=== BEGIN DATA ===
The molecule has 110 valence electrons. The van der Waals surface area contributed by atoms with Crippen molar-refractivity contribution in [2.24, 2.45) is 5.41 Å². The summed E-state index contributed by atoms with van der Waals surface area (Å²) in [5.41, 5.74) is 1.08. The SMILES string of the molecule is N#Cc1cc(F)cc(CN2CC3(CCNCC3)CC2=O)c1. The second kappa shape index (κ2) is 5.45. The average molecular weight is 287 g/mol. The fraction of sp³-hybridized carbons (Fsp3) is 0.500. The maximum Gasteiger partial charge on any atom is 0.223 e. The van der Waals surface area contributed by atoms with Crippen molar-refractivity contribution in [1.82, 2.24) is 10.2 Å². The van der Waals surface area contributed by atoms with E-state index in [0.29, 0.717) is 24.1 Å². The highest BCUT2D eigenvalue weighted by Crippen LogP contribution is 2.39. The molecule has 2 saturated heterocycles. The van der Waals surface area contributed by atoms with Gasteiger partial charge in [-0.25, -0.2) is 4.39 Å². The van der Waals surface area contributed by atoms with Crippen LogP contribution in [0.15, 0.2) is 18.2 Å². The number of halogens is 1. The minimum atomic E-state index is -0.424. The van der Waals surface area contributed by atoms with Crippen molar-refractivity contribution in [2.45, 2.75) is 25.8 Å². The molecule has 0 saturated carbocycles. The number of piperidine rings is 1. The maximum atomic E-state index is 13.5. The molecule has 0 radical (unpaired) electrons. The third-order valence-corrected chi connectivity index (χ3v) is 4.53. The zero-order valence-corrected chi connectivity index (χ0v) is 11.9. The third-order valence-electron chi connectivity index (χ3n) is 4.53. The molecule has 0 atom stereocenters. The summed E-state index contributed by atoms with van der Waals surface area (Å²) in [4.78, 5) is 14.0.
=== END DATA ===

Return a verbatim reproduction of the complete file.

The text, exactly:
The molecule has 110 valence electrons. The van der Waals surface area contributed by atoms with Crippen molar-refractivity contribution in [2.24, 2.45) is 5.41 Å². The summed E-state index contributed by atoms with van der Waals surface area (Å²) in [5.41, 5.74) is 1.08. The SMILES string of the molecule is N#Cc1cc(F)cc(CN2CC3(CCNCC3)CC2=O)c1. The second kappa shape index (κ2) is 5.45. The average molecular weight is 287 g/mol. The fraction of sp³-hybridized carbons (Fsp3) is 0.500. The maximum Gasteiger partial charge on any atom is 0.223 e. The van der Waals surface area contributed by atoms with Crippen molar-refractivity contribution in [1.82, 2.24) is 10.2 Å². The van der Waals surface area contributed by atoms with E-state index in [0.29, 0.717) is 24.1 Å². The highest BCUT2D eigenvalue weighted by Crippen LogP contribution is 2.39. The molecule has 2 saturated heterocycles. The van der Waals surface area contributed by atoms with Gasteiger partial charge in [-0.25, -0.2) is 4.39 Å². The van der Waals surface area contributed by atoms with Crippen LogP contribution in [0.15, 0.2) is 18.2 Å². The number of halogens is 1. The minimum atomic E-state index is -0.424. The van der Waals surface area contributed by atoms with Crippen molar-refractivity contribution in [2.45, 2.75) is 25.8 Å². The molecule has 0 saturated carbocycles. The number of piperidine rings is 1. The maximum atomic E-state index is 13.5. The molecule has 0 radical (unpaired) electrons. The third-order valence-corrected chi connectivity index (χ3v) is 4.53. The zero-order valence-corrected chi connectivity index (χ0v) is 11.9. The third-order valence-electron chi connectivity index (χ3n) is 4.53. The molecule has 0 atom stereocenters. The summed E-state index contributed by atoms with van der Waals surface area (Å²) in [4.78, 5) is 14.0.